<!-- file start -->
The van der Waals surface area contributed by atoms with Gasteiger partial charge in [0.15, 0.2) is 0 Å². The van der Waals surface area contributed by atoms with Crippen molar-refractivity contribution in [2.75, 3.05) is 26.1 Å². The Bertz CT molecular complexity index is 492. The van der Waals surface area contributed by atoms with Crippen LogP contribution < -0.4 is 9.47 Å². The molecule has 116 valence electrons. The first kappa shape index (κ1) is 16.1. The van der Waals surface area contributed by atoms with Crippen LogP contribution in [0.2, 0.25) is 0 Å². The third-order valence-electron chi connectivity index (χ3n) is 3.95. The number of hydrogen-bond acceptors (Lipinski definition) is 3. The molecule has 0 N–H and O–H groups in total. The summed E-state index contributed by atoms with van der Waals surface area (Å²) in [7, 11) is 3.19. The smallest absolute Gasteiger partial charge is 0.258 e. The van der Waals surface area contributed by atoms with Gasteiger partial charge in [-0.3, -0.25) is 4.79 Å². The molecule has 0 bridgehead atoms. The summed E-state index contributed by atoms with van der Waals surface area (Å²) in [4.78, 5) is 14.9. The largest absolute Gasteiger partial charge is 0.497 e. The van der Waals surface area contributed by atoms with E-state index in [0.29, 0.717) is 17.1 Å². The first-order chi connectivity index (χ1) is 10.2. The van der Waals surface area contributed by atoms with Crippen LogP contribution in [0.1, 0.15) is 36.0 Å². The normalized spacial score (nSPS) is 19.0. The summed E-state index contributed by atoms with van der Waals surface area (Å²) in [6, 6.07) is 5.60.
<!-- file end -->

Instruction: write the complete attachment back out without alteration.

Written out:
The van der Waals surface area contributed by atoms with Gasteiger partial charge in [0.15, 0.2) is 0 Å². The van der Waals surface area contributed by atoms with Crippen molar-refractivity contribution in [2.75, 3.05) is 26.1 Å². The Bertz CT molecular complexity index is 492. The van der Waals surface area contributed by atoms with Crippen LogP contribution < -0.4 is 9.47 Å². The molecule has 116 valence electrons. The first kappa shape index (κ1) is 16.1. The van der Waals surface area contributed by atoms with Crippen LogP contribution in [0.2, 0.25) is 0 Å². The third-order valence-electron chi connectivity index (χ3n) is 3.95. The number of hydrogen-bond acceptors (Lipinski definition) is 3. The molecule has 0 N–H and O–H groups in total. The summed E-state index contributed by atoms with van der Waals surface area (Å²) in [7, 11) is 3.19. The smallest absolute Gasteiger partial charge is 0.258 e. The van der Waals surface area contributed by atoms with Gasteiger partial charge in [-0.3, -0.25) is 4.79 Å². The molecule has 0 bridgehead atoms. The summed E-state index contributed by atoms with van der Waals surface area (Å²) in [4.78, 5) is 14.9. The largest absolute Gasteiger partial charge is 0.497 e. The van der Waals surface area contributed by atoms with E-state index in [0.29, 0.717) is 17.1 Å². The first-order chi connectivity index (χ1) is 10.2. The van der Waals surface area contributed by atoms with Crippen LogP contribution in [0.1, 0.15) is 36.0 Å². The normalized spacial score (nSPS) is 19.0. The summed E-state index contributed by atoms with van der Waals surface area (Å²) in [6, 6.07) is 5.60.